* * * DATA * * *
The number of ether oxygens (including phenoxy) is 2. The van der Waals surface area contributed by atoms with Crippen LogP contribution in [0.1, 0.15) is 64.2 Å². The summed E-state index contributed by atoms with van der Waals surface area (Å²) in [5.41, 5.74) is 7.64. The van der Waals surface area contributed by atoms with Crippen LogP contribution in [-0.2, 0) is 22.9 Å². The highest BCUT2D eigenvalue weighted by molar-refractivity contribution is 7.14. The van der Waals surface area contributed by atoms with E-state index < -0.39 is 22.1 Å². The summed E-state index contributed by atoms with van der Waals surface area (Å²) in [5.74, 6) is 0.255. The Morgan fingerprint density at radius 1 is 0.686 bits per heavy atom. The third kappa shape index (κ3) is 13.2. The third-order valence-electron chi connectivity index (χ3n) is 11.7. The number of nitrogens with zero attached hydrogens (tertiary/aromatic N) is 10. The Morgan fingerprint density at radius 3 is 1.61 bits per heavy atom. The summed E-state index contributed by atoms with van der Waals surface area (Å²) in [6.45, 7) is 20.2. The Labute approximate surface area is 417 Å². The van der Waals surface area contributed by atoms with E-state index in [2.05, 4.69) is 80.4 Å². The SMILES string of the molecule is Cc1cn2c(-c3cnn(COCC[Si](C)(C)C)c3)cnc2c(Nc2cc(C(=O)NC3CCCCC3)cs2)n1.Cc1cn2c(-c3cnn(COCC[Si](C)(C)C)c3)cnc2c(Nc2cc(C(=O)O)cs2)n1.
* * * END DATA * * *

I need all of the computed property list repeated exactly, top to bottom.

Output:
The number of ether oxygens (including phenoxy) is 2. The van der Waals surface area contributed by atoms with Crippen LogP contribution in [0.1, 0.15) is 64.2 Å². The summed E-state index contributed by atoms with van der Waals surface area (Å²) in [5.41, 5.74) is 7.64. The van der Waals surface area contributed by atoms with Crippen LogP contribution in [-0.2, 0) is 22.9 Å². The highest BCUT2D eigenvalue weighted by molar-refractivity contribution is 7.14. The van der Waals surface area contributed by atoms with E-state index < -0.39 is 22.1 Å². The summed E-state index contributed by atoms with van der Waals surface area (Å²) in [5.74, 6) is 0.255. The Morgan fingerprint density at radius 1 is 0.686 bits per heavy atom. The third kappa shape index (κ3) is 13.2. The third-order valence-electron chi connectivity index (χ3n) is 11.7. The number of nitrogens with zero attached hydrogens (tertiary/aromatic N) is 10. The Morgan fingerprint density at radius 3 is 1.61 bits per heavy atom. The summed E-state index contributed by atoms with van der Waals surface area (Å²) in [6.45, 7) is 20.2. The Labute approximate surface area is 417 Å². The van der Waals surface area contributed by atoms with E-state index in [2.05, 4.69) is 80.4 Å². The SMILES string of the molecule is Cc1cn2c(-c3cnn(COCC[Si](C)(C)C)c3)cnc2c(Nc2cc(C(=O)NC3CCCCC3)cs2)n1.Cc1cn2c(-c3cnn(COCC[Si](C)(C)C)c3)cnc2c(Nc2cc(C(=O)O)cs2)n1.